The aim of our study was to describe the endurance capacity of the expiratory muscles and to determine if it is altered following exhaustive cycling exercise. Subjects performed repeated maximal expiratory efforts against a closed breathing valve, with and without prior exercise performed at a work-rate that elicited 75% of the maximum ventilation rate. Each expiratory effort lasted 6 seconds, was separated by 10 seconds of rest, and was initiated from the end expiratory lung volume. Endurance performance was assessed by measuring the decline in area under the pressure time curve over 39 contractions. Prior exhaustive exercise attenuated the ability to generate and sustain maximal expiratory pressure (p=0.013), and resulted in significant declines in the integrated electromyogram (EMG) of the rectus abdominis (p=0.005) and external oblique (p=0.036) abdominal muscles. Each subject also performed a handgrip endurance task before and after exhaustive exercise on a separate day. Prior exercise had no effect on handgrip endurance performance suggesting that the decline in expiratory muscle performance after exercise was not the result of reduced motivation. We conclude that the ability to maximally activate the abdominal expiratory muscles and to generate maximum expiratory pressure is impaired following exhaustive exercise. Declines in the surface integrated EMG despite maximal effort is consistent with findings in limb muscles, and is thought to be due to a slowing of motor neuron firing rates or to neuromuscular transmission failure.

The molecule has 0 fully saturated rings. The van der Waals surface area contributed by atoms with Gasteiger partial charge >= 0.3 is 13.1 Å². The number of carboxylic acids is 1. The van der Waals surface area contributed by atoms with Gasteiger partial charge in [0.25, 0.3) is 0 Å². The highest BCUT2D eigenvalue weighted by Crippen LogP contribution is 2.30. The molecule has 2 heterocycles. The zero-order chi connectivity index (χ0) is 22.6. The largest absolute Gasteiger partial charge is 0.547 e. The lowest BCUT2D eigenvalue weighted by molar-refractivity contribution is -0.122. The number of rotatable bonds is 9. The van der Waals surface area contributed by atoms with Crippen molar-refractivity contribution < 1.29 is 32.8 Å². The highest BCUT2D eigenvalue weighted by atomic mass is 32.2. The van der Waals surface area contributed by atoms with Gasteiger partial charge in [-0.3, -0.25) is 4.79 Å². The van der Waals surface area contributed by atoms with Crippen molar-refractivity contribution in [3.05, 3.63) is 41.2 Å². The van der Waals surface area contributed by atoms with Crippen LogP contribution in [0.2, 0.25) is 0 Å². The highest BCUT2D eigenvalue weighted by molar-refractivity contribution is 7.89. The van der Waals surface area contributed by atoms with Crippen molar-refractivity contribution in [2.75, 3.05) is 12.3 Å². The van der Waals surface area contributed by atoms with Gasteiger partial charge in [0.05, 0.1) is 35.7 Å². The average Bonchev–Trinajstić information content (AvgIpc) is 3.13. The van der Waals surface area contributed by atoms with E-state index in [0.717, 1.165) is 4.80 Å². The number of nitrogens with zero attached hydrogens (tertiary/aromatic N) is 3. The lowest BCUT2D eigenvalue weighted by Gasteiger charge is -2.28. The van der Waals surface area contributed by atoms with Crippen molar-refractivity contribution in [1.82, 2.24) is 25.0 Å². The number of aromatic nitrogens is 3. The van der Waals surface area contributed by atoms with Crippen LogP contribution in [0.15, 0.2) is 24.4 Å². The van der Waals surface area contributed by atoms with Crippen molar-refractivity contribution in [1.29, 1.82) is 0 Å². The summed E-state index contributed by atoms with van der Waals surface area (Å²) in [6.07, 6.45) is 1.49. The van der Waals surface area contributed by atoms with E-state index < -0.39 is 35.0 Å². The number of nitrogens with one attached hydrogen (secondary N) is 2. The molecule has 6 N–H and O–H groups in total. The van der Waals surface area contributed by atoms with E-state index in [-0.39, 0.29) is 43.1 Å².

|Original language||English (US)|
|State||Published - 1996|
ASJC Scopus subject areas
- Molecular Biology